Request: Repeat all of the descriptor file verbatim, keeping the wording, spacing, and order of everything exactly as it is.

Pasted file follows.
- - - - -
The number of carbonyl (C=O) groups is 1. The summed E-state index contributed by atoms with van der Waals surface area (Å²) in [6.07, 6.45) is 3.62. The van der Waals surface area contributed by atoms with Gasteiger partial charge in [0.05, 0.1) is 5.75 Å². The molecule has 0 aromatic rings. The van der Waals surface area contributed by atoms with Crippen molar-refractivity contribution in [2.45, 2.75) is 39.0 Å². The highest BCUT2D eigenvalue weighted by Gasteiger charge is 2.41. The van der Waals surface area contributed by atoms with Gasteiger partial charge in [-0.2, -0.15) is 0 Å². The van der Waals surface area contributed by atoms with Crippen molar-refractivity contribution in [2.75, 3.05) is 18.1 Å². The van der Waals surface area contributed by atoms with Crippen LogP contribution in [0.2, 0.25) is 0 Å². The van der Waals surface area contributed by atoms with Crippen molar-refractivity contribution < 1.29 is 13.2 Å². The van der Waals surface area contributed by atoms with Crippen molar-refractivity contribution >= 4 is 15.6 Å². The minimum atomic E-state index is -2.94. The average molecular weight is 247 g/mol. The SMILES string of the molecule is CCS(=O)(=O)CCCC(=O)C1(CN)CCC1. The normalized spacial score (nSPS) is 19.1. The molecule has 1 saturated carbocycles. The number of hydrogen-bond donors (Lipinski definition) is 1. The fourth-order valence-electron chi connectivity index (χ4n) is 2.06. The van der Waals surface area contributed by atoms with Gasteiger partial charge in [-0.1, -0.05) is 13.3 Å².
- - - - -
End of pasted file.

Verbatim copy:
The number of carbonyl (C=O) groups is 1. The summed E-state index contributed by atoms with van der Waals surface area (Å²) in [6.07, 6.45) is 3.62. The van der Waals surface area contributed by atoms with Gasteiger partial charge in [0.05, 0.1) is 5.75 Å². The molecule has 0 aromatic rings. The van der Waals surface area contributed by atoms with Crippen molar-refractivity contribution in [2.45, 2.75) is 39.0 Å². The highest BCUT2D eigenvalue weighted by Gasteiger charge is 2.41. The van der Waals surface area contributed by atoms with Gasteiger partial charge in [-0.2, -0.15) is 0 Å². The van der Waals surface area contributed by atoms with Crippen molar-refractivity contribution in [2.75, 3.05) is 18.1 Å². The van der Waals surface area contributed by atoms with Crippen LogP contribution in [0.2, 0.25) is 0 Å². The van der Waals surface area contributed by atoms with Crippen molar-refractivity contribution < 1.29 is 13.2 Å². The van der Waals surface area contributed by atoms with Crippen molar-refractivity contribution >= 4 is 15.6 Å². The minimum atomic E-state index is -2.94. The average molecular weight is 247 g/mol. The SMILES string of the molecule is CCS(=O)(=O)CCCC(=O)C1(CN)CCC1. The normalized spacial score (nSPS) is 19.1. The molecule has 1 saturated carbocycles. The number of hydrogen-bond donors (Lipinski definition) is 1. The fourth-order valence-electron chi connectivity index (χ4n) is 2.06. The van der Waals surface area contributed by atoms with Gasteiger partial charge in [-0.1, -0.05) is 13.3 Å².